Louisville entered Sunday’s Hall of Fame Tip-Off final with a staggering plus-13.4 turnover margin, due in large part to Rick Pitino’s oppressive defensive style.
North Carolina’s approach consisted of getting the ball into the middle of the court, filling the lanes and then attacking to get layups in transition or other open looks.
UNC committed the same number of turnovers as Louisville (14), but dished out 10 mores assists (18-8).
Britt (five assists, four turnovers) stayed aggressive as Louisville ramped up the fullcourt pressure in the second half, oftentimes finding lanes to the basket.
“Nate did a great job,” Paige told reporters following UNC’s 93-84 victory. “He had two guys pretty much on him the whole time. We were poised for the most part besides a couple of crazy sideline passes that went out of bounds or traps. Nate did a great job of handling the pressure and we just ran our press offense the way we were supposed to.”
Paige (two assists, four turnovers) primarily played off the ball and served as UNC’s primary scoring threat with a career-high 32 points on 9-of-12 shooting, although he slid over to the point when Roy Williams decided to go big with J.P. Tokoto at the two.
“Take away some silly turnovers and I thought Marcus and Nate really did a good job,” Williams said. “Nate’s drives to the basket – he missed one late that I thought he was going to make – but his drives to the basket sometimes were really important for us as well.”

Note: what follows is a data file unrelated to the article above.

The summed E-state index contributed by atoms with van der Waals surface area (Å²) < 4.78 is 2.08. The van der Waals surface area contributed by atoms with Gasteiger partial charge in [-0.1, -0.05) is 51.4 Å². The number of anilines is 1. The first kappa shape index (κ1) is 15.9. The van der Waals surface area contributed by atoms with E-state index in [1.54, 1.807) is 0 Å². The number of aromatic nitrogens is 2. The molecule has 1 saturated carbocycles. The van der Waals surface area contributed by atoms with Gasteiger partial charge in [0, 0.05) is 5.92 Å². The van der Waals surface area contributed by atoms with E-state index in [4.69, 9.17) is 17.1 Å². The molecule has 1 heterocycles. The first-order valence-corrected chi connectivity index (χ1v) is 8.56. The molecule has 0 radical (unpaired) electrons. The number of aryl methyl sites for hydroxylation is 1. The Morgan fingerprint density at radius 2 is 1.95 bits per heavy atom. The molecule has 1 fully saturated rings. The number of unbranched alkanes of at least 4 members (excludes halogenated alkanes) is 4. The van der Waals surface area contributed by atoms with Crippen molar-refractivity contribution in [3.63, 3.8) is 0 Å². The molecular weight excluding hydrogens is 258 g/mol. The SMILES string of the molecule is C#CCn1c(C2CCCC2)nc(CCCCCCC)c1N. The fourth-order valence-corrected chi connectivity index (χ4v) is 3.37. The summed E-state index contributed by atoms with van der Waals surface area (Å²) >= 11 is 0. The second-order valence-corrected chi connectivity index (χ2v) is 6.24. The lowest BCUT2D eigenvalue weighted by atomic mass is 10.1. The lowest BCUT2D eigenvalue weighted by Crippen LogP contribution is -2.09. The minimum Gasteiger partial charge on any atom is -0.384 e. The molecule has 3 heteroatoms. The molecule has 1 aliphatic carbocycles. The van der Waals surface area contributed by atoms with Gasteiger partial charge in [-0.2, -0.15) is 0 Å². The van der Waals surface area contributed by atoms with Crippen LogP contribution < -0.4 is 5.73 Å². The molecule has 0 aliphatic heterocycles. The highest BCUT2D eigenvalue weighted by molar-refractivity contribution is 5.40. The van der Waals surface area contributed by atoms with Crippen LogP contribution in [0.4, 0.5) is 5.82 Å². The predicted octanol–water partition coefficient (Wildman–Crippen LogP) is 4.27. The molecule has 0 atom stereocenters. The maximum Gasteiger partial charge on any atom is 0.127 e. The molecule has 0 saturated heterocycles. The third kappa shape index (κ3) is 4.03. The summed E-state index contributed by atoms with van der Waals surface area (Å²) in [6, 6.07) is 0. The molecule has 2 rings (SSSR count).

As UNC slowly increased its second half lead, Louisville head coach Rick Pitino lengthened his defense’s reach, which brought another Tar Heel weapon into play - Meeks.
Williams has often praised Meeks (13 points, 12 rebounds, seven assists, one turnover) as possibly having the best outlet pass of any big he’s ever coached, and the rookie center showcased those skills on Sunday. On four different occasions, Meeks threw over top of the Louisville defense to find a teammate for a dunk or layup.
“Coach always tells our wings that he wants us to sprint as soon as you see Kennedy get the ball because he knows that [Meeks] has that ability to make the pass and get fastbreak layups,” Britt said.
The coaching staff showed the team film of UNC’s Elite Eight victory over Louisville in 2008, highlighting how Ty Lawson and Wayne Ellington were able to attack the Cardinals’ defense by throwing over the top. By hurting Louisville in that manner, the Cardinals would be forced to choose between aggression up front and protection on the back end.
“[Williams] emphasized passing the ball over the press to get fastbreak layups, so that’s what we tried to do tonight,” Britt said.
While Meeks deserves headlines for his performance, Britt’s play alongside Paige was equally as important in his aggressiveness attacking the rim.
“I feel like that’s always been my game – being able to penetrate and create scoring opportunities for myself and my teammates,” Britt said.
Paige and Britt sliced through Louisville’s defense while Meeks threw over it, which, along with 20 points off turnovers, fueled UNC’s 54.2 percent shooting.
“Being able to handle that pressure is a key to beating Louisville and being able to do that allowed us a chance to win,” Paige said.